Each of the pens in my collection is enjoyable to write with. What would be the point of having them around otherwise? Three pens, however, stand out as pens that I love holding as much as I enjoy writing with them. This is a visceral experience hard to explain. Maybe you will even scoff at the notion. Writers, I believe, will understand.
There is something unique about the material, the warmth and richness, and the feel in the hand that elevates the writing experience. In your hands the same pens will no doubt feel different and less magical than they do in mine. What is fascinating about these three pens is that none of them are made of celluloid nitrate, the Holy Grail material for many fountain pen lovers. Two of these pens are acrylic: an Edison Huron and a Bexley Submariner. The third is an ebonite Japanese urushi lacquer pen, a Danitrio Short Octagon.
The Short Octagon feels like a piece of fine porcelain in my hand. The sound of the cap unscrewing from the barrel evokes a feeling that “high tea” is about to begin. The pen calls for me to be a writer better than myself. The pen itself is hard, sturdy and not fragile at all.
I have long admired the simple, clean look of many Danitrio fountain pens. Generally Danitrios are much larger sized pens that I like to write with. The Short Octagon, a shape originally designed for the FPN Danitrio Fellowship pen, provided an entry for me into the Danitrio line and provided me another ink tank for long writing sessions. Had I found the Danitrio Short Octagon three years ago, I may never have tried so many other pens.
An ebonite pen, the Short Octagon has a Tame-murasaki urushi finish. The rich coloration of this pen invokes brown, eggplant purple and sometimes a hint of red colors. An inexperienced photographer, I have found the pen’s sumptuousness impossible to capture.
The Short Octagon measures 5- 2/8ths capped, 4 – 7/8ths uncapped (barrel to nib). Uninked it weighs 24 grams capped and 16 grams unposted. (BTW: This pen cannot be posted.) With a barrel full of ink, the Short Octagon weighs 20 grams unposted.
The pen’s EEF nib has been somewhat fussy about inks. J. Herbin and Montblanc inks tend to run quite dry. Diamine and Private Reserve inks flow wet and without issue. The nib also prefers high quality paper à la Clairefontaine and Rhodia. Other papers tend to catch the nib. The nib is an EEF flex which gives my signature a lovely flair.
Once upon a time I tried a Danitrio Cumlaude fountain pen. These are very large pens made from Italian celluloid (cellulose acetate) and made to use cartridge/converters. Although the steel nib was lovely, I didn’t keep the pen because it was too big, felt unwieldy in my hand and held far too little ink to justify IMO its size. Recently I acquired a Cumlaude as a gift for a friend. I was amused to discover that when inked and unposted, the Short Octagon is heavier than the c/c Cumlaude! The S.O. reminds me the obsession with size and weight is always about writing comfort. The Short Octagon is as comfortable as it gets for me. I can write for hours without the hand fatiguing.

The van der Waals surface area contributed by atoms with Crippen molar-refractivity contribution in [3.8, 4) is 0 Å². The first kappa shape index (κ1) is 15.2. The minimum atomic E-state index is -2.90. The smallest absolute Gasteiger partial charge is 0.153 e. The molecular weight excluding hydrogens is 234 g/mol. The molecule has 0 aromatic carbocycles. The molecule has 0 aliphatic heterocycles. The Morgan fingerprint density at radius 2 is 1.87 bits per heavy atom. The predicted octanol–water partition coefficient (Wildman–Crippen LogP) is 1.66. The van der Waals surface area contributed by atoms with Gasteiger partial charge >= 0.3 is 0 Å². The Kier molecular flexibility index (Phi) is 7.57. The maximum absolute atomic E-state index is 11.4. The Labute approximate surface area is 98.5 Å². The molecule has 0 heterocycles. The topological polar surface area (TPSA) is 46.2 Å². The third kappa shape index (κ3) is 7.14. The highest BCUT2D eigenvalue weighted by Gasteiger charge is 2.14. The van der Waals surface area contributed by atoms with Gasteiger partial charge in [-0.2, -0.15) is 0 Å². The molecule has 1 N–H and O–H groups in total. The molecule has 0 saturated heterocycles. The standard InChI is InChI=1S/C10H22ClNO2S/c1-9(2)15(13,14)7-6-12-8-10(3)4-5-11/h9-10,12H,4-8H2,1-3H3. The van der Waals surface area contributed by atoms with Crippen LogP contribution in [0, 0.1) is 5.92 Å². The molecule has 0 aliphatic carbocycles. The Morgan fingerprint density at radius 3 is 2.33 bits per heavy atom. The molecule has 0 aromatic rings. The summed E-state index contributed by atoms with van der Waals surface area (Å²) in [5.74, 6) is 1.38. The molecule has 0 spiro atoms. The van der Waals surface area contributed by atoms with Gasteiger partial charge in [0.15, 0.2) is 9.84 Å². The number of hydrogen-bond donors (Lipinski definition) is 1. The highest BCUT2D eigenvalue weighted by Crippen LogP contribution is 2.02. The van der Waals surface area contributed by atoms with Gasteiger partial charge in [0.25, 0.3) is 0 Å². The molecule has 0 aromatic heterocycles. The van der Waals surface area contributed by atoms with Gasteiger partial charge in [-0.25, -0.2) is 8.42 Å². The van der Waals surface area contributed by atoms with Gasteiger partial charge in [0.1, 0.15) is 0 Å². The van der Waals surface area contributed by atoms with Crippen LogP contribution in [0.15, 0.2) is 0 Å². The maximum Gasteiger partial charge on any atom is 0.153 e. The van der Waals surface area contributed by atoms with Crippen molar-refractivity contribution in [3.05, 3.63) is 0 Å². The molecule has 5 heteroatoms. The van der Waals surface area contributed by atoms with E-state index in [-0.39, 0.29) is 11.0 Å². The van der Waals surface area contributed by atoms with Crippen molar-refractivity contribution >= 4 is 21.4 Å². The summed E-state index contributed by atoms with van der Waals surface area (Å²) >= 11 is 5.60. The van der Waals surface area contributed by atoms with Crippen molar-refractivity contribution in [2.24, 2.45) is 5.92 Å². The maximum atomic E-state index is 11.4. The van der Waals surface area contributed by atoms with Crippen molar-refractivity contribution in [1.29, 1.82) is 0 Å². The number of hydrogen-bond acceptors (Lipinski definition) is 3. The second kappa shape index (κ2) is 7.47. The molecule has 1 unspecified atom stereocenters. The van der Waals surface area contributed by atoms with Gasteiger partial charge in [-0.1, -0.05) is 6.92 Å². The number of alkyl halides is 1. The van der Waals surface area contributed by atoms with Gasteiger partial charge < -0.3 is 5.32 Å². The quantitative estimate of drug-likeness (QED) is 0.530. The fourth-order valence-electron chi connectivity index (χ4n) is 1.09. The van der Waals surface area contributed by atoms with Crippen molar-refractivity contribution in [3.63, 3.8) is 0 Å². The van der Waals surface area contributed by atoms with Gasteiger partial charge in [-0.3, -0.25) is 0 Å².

My favorite way to ink a pen is a simple one: fill the ink directly into the barrel with an eyedropper. The two pens inked in this manner are the Short Octagon and Edison Huron. Both pens were designed as cartridge/converter pens. Since neither pen has any internal metal parts or threads that could be corroded by ink both pens make ideal candidates for eyedropper use. Other than the pure silicon grease that occasionally gets applied to the barrel threads, there is no real “conversion” into an eyedropper pen. Both pens can be used as a c/c pen anytime I desire to do so.
As eyedroppers, the Huron and Danitrio hold more ink than any other pen in my possession. Using the converter, each pen holds maybe a gram of ink. The barrels filled with ink easily hold 4-5 grams of ink. Some day I’ll count how many pages these pens write without refilling.
I have been tempted to use the Bexley Submariner as an eyedropper. There are no corrodible parts in the barrel or section.
The Submariner has had its trials. The original nib was a very wet, thick medium point. I had someone regrind the nib to an extra fine. That regrind didn’t turn out so well. The nib was narrowed, looked like a bayonet and lost its smoothness. During the downsizing, I sold this pen and then regretted doing so because there is that visceral experience I enjoyed with the Submariner. To my great relief, it didn’t suit the buyer and the pen came back home. Another nib worker look at the nib and managed to restore it to a fine, smooth writer. More relief, two times over!
I don’t name my pens, endow them with human characteristics, or believe the pens themselves create magic. Okay, maybe, just maybe, they practice a bit of magic when I’m not looking. Their job, however, is to serve as writer’s tools. Sometimes the mere pleasure in holding one of these three pens keeps me writing. Any tool that inspires me onward is one I’m going to keep using. Especially tools that are also tiny works of art themselves. Do you have pens that do that for you?